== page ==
This chapter focused on tests of how subjects responded to questions about whether the Holocaust actually happened before and after they read an article 'debunking' the Holocaust, written by an ex-SS officer who was stationed at Auschwitz. In this article, Thiess Christopherson asserts that there were no gassings, that the prisoners there were treated kindly, fed well and were allowed to walk around freely. There were movies. There were church services and a theater group. The medical experiments were 'humane and beneficial'. Along with the article were many photographs of him and his wife strolling about the grounds of Auschwitz on a 'second honeymoon', having dinner, women inmates contentedly working in the fields. He claimed that there could not possibly have been a Holocaust because there were supposedly 'more Jews in Germany after the war than before'.

What were the results of this test, before and after reading the article? I was astounded to find that the number of people who believed that the Holocaust had occurred was cut in half after reading that article!

Cut in half.

Just stop and think about that for a minute.

One short and ridiculously fabricated article.

Not only was it cut in half, but, what's even more disturbing to me, it was cut in half in High RWAs and Low RWAs equally! This means that liberals and conservatives were equally susceptible to the Big Lie.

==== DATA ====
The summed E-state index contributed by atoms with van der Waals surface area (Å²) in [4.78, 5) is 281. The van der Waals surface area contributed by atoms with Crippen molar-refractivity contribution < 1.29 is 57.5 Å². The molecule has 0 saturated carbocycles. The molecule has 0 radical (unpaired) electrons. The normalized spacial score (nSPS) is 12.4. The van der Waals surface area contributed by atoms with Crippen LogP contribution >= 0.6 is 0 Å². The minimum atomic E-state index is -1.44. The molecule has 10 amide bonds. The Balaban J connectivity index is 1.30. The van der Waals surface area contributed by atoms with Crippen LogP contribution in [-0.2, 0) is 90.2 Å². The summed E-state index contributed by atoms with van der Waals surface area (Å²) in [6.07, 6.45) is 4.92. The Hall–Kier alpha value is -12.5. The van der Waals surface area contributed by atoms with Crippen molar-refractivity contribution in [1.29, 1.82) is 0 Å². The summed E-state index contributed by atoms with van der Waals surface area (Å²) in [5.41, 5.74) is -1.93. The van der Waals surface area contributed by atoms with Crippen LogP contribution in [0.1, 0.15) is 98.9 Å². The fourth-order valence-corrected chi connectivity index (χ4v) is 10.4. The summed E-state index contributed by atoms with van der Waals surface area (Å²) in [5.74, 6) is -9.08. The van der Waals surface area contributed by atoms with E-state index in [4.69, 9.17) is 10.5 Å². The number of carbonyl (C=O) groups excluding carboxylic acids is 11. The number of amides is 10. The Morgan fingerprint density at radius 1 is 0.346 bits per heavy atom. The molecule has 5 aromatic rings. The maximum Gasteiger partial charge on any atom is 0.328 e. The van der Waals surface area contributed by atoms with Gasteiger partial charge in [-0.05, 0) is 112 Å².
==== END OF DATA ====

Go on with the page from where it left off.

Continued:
Next, Altemeyer chose an article containing the confession of Rudolf Hoess, the Commandant of Auschwitz, detailing at great length the atrocities committed there. He divided the study group into three groups - one which received Hoess' confession, one which received the Christopherson denial, and one which received both. The group who received the confession remained relatively unchanged in their belief in the Holocaust. The second group, who recieved the denial piece, dropped significantly in their belief. And the third group, who received both, believed Christopherson; even having read Hoess' confession, their belief dropped only slightly less than the group who read the Christopherson account only.